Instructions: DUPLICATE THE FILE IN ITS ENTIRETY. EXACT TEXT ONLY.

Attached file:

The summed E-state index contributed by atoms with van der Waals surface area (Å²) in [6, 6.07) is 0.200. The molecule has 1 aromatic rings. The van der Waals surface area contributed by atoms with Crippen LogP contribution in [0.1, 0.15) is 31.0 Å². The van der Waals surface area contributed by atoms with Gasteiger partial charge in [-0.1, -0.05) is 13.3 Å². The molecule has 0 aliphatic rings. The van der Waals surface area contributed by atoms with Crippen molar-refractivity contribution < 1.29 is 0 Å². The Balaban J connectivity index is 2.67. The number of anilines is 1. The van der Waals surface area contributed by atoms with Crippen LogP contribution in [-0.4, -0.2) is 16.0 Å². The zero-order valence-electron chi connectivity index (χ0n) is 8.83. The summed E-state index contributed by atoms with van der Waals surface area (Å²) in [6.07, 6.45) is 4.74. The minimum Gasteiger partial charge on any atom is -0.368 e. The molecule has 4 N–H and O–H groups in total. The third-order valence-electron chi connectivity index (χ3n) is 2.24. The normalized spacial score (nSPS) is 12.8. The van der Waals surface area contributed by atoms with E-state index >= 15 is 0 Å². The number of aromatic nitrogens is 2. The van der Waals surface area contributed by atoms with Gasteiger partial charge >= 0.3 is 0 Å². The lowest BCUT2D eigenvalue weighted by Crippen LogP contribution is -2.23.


The summed E-state index contributed by atoms with van der Waals surface area (Å²) in [6, 6.07) is 0.200. The molecule has 1 aromatic rings. The van der Waals surface area contributed by atoms with Crippen LogP contribution in [0.1, 0.15) is 31.0 Å². The van der Waals surface area contributed by atoms with Gasteiger partial charge in [-0.1, -0.05) is 13.3 Å². The molecule has 0 aliphatic rings. The van der Waals surface area contributed by atoms with Crippen molar-refractivity contribution < 1.29 is 0 Å². The Balaban J connectivity index is 2.67. The number of anilines is 1. The van der Waals surface area contributed by atoms with Crippen LogP contribution in [-0.4, -0.2) is 16.0 Å². The zero-order valence-electron chi connectivity index (χ0n) is 8.83. The summed E-state index contributed by atoms with van der Waals surface area (Å²) in [6.07, 6.45) is 4.74. The minimum Gasteiger partial charge on any atom is -0.368 e. The molecule has 4 N–H and O–H groups in total. The third-order valence-electron chi connectivity index (χ3n) is 2.24. The normalized spacial score (nSPS) is 12.8. The van der Waals surface area contributed by atoms with E-state index >= 15 is 0 Å². The number of aromatic nitrogens is 2. The van der Waals surface area contributed by atoms with Gasteiger partial charge >= 0.3 is 0 Å². The lowest BCUT2D eigenvalue weighted by Crippen LogP contribution is -2.23.